The Dangers of Toxic Positivity
Our feelings from the pandemic are becoming overwhelming.
The Journal of Mental Health recently published an article on the mental health consequences of COVID-19. It reports an increase in domestic violence, depressions, alcohol withdrawal symptoms, and an increase in obsessive-compulsive behavior from frequent handwashing.
So to counteract this, we often hear about the need to always have “a positive outlook on life!”
However, it is just as important to allow ourselves to feel the negative stuff. In fact, it can be dangerous to counter the voices of those who are struggling by constantly encouraging them to “look on the bright side.” This is called “toxic positivity.” It is defined as “the excessive and ineffective overgeneralization of a happy, optimistic state across all situations.”
Veronika Tait Ph.D. recently came across a social media post in a neighborhood group that insisted they only talk about the good that has come from the pandemic.
But here are three reasons this can actually become equally harmful.
1. Denying or avoiding unpleasant emotions only makes them bigger.
2. You lose valuable information when you are avoiding negative emotions. For
example, when you are scared, your emotions are telling you, “Be aware of your
surroundings.” In fact, emotions themselves often act as information. They are giving
you a snapshot of what is going on at a given moment, but they don’t tell you exactly
what to do or how to react.
For example, when a person sees a dog up the street, his fear of dogs doesn't mean he must cross the street. It just means that he perceives it as a potential threat. Once a person identifies the emotion, he decides whether he wants to avoid the dog or face the fear.
3. People who do not pay attention to negative feelings often give the impression they
don't have them, which can make them seem far less approachable and relatable.
They often give the impression that they don't have any problems.
However, all of us have problems, and a person who ignores negative feelings (whether they are coming from himself or those around him) can actually be annoying or difficult to connect with.
Imagine trying to have a meaningful relationship with someone who ignores your sadness or anxiety.
So here are three ways we can help both others and ourselves without painting a silver lining around the struggles which people around the world are facing.
1. Being emotionally regulated.
Believe it or not, taking care of ourselves first actually increases our capacity to care for others. These might include making a conscious effort to exercise, eating nutrient-dense foods, prioritizing healthy sleep habits, and practicing self-compassion.
2. Channeling your empathy into compassion
Compassion is recognizing the emotions of others and having concern for their well-being. Accepting negative difficult emotions helps with both coping and decreasing the intensity of those emotions. Think about how good it feels when you can finally talk about how hard your day was with your partner, parent, or friend.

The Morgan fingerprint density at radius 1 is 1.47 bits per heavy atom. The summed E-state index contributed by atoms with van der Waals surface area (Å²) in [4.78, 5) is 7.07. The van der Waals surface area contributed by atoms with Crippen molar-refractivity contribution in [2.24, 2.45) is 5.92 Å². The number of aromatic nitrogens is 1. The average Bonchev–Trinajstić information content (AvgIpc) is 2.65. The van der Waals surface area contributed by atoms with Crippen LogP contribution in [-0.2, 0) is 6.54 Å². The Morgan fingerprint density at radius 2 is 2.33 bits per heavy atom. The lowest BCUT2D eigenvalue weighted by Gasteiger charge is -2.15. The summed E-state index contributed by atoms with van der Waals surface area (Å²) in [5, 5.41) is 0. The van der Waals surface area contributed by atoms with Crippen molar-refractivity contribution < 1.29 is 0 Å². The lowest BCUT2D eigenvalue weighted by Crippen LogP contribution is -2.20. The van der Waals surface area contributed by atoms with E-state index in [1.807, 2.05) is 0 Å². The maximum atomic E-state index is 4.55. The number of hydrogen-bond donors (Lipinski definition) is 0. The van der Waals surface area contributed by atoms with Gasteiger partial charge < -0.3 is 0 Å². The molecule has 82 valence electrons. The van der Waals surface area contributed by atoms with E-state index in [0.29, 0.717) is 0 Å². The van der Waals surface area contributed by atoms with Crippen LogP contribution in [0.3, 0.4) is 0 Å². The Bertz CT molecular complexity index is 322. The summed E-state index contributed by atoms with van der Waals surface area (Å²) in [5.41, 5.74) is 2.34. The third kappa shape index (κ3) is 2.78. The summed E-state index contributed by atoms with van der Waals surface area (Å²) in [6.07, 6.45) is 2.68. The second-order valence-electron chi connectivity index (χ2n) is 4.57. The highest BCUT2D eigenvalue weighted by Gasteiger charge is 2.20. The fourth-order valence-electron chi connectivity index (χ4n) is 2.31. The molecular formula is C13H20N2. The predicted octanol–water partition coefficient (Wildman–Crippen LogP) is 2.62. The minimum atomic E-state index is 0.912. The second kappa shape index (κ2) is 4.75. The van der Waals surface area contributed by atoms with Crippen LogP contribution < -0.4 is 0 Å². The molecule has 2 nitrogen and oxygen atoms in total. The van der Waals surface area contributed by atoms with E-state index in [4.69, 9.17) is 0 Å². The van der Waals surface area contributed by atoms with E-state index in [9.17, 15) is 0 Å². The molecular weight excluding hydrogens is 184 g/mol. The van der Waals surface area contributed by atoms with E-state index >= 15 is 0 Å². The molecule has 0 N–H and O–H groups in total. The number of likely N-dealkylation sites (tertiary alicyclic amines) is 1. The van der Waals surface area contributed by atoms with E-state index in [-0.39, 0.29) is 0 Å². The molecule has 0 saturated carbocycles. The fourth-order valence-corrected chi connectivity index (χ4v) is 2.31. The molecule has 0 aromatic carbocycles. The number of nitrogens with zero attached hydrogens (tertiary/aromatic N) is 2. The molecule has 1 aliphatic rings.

Getting things off your chest, including negative things, is like lifting a weight from your shoulders, even if it’s more difficult than pretending everything is fine. This can actually lead to positive feelings and helping behaviors.
3. Listening with kindness and acknowledging their feelings.
Avoid comparing who is suffering more.
Seek understanding before offering advice.
Don’t be afraid to ask difficult questions such as, “Are you hurting, or depressed, or feeling suicidal” as this does not increase the risk of suicide.
Emotions are neither "good" nor "bad," positive nor negative. Rather, they can be a guide. Our feelings help us make sense of things. They are not only a way for our mind to clue us into what’s happening; they also convey information to the people around us. In other words, If we are sad, it pulls for comfort. If we communicate guilt, it pulls for forgiveness.
And while it may seem beneficial to always try to look on the bright side of things and find the silver lining in all life experiences, it’s important to acknowledge and listen to our emotions when they aren’t as pleasant.
No one can be a ray of sunshine 24/7; humans just don’t work that way.
In fact, paying attention and processing your own emotions as they come and go may help you better understand yourself, and those around you.
Steven R. Campbell, MSIS
Mr. Campbell is an award-winning author, speaker and mentor to individuals and organizations. Known as “the Brain Whisperer,” he teaches how your mind can be your greatest adversary and, when understood, can be transformed into your greatest friend and ally. He wants to help shift the mindset of Chopsticks Alley readers. He holds a Bachelor’s of Science Degree in Zoology from San Diego State University and a Masters in Information Systems from the University of San Francisco and has been exploring and teaching the discoveries of cognitive psychology in various universities and colleges for over 25 years.